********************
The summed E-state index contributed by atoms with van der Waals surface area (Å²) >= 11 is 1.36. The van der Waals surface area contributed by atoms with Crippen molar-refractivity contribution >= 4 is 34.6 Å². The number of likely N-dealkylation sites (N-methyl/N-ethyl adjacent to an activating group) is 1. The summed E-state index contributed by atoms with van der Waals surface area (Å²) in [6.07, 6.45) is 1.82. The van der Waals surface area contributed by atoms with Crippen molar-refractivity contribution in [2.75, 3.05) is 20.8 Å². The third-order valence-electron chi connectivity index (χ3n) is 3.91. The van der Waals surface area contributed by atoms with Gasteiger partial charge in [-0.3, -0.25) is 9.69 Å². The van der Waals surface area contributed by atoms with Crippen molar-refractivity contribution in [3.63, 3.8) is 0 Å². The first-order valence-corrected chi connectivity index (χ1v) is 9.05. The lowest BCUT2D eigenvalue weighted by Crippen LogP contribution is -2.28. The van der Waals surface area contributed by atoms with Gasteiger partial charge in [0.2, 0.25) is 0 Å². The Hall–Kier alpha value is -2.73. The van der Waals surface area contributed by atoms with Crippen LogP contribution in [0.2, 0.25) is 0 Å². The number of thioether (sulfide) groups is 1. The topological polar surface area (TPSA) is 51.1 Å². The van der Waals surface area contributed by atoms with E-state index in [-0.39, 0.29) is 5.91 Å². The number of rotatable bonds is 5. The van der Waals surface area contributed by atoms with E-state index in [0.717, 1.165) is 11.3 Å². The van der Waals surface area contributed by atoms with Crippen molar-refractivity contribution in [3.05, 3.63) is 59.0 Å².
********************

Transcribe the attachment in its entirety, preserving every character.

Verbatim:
The summed E-state index contributed by atoms with van der Waals surface area (Å²) >= 11 is 1.36. The van der Waals surface area contributed by atoms with Crippen molar-refractivity contribution >= 4 is 34.6 Å². The number of likely N-dealkylation sites (N-methyl/N-ethyl adjacent to an activating group) is 1. The summed E-state index contributed by atoms with van der Waals surface area (Å²) in [6.07, 6.45) is 1.82. The van der Waals surface area contributed by atoms with Crippen molar-refractivity contribution in [2.75, 3.05) is 20.8 Å². The third-order valence-electron chi connectivity index (χ3n) is 3.91. The van der Waals surface area contributed by atoms with Gasteiger partial charge in [-0.3, -0.25) is 9.69 Å². The van der Waals surface area contributed by atoms with Crippen molar-refractivity contribution in [3.63, 3.8) is 0 Å². The first-order valence-corrected chi connectivity index (χ1v) is 9.05. The lowest BCUT2D eigenvalue weighted by Crippen LogP contribution is -2.28. The van der Waals surface area contributed by atoms with Gasteiger partial charge in [0.2, 0.25) is 0 Å². The Hall–Kier alpha value is -2.73. The van der Waals surface area contributed by atoms with Crippen LogP contribution in [0.2, 0.25) is 0 Å². The number of thioether (sulfide) groups is 1. The topological polar surface area (TPSA) is 51.1 Å². The van der Waals surface area contributed by atoms with E-state index in [-0.39, 0.29) is 5.91 Å². The number of rotatable bonds is 5. The van der Waals surface area contributed by atoms with E-state index in [0.717, 1.165) is 11.3 Å². The van der Waals surface area contributed by atoms with Crippen molar-refractivity contribution in [3.05, 3.63) is 59.0 Å².